Just as when I was born, my grandmother gave our new baby a Chinese name that roughly translates as bright virtue: Ming De. Indeed, she’s grown into a stubbornly ethical 11-year old, with a strong sense of Chinese identity despite being three-quarters white. Her two siblings also have unofficial Chinese names, sharing the second syllable but with different first characters, according to tradition.
As I’ve learned more about implicit bias and discrimination, I realize the advantage I’ve enjoyed, having a name that passes as Anglo and a face that is racially ambiguous. Some people who meet me in person believe I’m 100 percent white. (That’s led to some embarrassing incidents the few times they made snide comments about Asians to my face.)
I’ve avoided the subtle discrimination that years of sociological research have documented. These show that job applicants whose names signal race are less likely to succeed in the application process, especially those that “sound” African American. One landmark experiment found that resumés with names like Emily and Greg received 50 percent more callbacks for interviews than those with identical qualifications but “black-sounding” names like Lakisha and Jamal. Similar discrimination has been well-documented in access to housing, credit and consumer markets.
There are few parallels between the experience of being Asian-American and African-American in this country. Asians earn more, on average, than their white or black counterparts. Our ancestors immigrated to this country voluntarily, not in chains. Still, Asians also experience bias, and can lose out to white employees when it comes to jobs whose core tasks run counter to Asian stereotypes. For instance, Asian career paths often stall at the manager level, the so-called “bamboo ceiling,” because of notions that we aren’t forceful or strong enough to lead a team. There’s the recent disturbing news report on college counselors who advise high school seniors to downplay their Asian heritage on their applications to avoid being penalized.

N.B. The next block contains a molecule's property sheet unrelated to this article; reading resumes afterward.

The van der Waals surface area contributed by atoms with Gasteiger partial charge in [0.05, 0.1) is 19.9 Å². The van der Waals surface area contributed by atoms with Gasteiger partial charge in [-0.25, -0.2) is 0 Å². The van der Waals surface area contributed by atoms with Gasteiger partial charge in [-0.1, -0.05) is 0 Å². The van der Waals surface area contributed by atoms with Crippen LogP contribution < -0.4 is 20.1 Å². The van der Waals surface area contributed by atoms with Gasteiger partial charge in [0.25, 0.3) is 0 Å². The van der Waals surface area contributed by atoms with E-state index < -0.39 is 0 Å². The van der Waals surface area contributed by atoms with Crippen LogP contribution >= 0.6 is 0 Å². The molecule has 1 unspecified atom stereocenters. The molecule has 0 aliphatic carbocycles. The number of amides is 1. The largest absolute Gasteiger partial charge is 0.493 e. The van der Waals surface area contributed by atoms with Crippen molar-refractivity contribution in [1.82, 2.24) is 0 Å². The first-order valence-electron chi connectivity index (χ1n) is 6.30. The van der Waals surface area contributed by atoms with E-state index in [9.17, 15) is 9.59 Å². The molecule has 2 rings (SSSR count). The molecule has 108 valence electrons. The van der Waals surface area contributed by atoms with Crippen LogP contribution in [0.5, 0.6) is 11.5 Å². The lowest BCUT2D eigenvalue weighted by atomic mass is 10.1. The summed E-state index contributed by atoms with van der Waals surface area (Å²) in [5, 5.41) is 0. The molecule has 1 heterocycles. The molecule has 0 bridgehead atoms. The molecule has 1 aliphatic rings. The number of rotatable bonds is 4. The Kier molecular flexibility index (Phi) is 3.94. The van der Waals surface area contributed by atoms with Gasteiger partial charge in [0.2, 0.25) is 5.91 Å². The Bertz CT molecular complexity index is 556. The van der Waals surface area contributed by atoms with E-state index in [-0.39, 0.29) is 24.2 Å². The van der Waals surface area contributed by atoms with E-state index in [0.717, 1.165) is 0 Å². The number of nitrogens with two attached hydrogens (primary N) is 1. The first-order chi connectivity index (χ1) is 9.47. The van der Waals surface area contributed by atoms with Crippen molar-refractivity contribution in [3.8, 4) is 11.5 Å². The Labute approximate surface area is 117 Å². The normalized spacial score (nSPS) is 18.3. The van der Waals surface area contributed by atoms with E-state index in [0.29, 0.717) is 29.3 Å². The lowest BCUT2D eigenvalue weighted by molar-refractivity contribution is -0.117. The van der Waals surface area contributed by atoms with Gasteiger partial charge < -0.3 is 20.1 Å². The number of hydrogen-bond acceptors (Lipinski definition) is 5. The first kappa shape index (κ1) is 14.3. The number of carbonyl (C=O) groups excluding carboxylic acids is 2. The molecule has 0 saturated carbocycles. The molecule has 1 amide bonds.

Many of my non-white contemporaries have first names that could pass as white – Chinese named Emily, African Americans named Daniel and Hispanics named Mary. But I’ve noticed that as my friends are having children, many of them are reviving names that call to mind their cultural and ethnic roots.
They explain they want their children to be proud of their heritage, not feel it’s something to hide. They also hope in a decade or two, when our children are grown and applying for jobs, the world will be a more color blind place. In reality, name is only one aspect of identity. Even if your resumé slips through the racial bias filter, when you show up for the interview, your race is almost always evident. Wouldn’t you rather work for, or do business with, a company that doesn’t discriminate?
While my husband and I gave our daughter an Anglo first name, her middle name is a Chinese surname – my mother’s maiden name. It was important to me to keep that connection to my ancestors, and to send my daughter a message that I hope she identifies with Chinese culture.
It’s hard enough to find a baby name you and your spouse both like and doesn’t bring up unpleasant memories of a childhood bully or former romantic partner. We shouldn’t have to think about potential racial bias in adulthood. What I hope for my children is when it comes time for them to pick baby names for their offspring, racial and ethnic stigma won’t even be an issue.
Katherine Reynolds Lewis is an independent journalist based in Potomac, who covers work, parenting and education. She and her husband Brian have three children. Find her on Twitter at @KatherineLewis, Facebook and on the Web at Katherine R Lewis.
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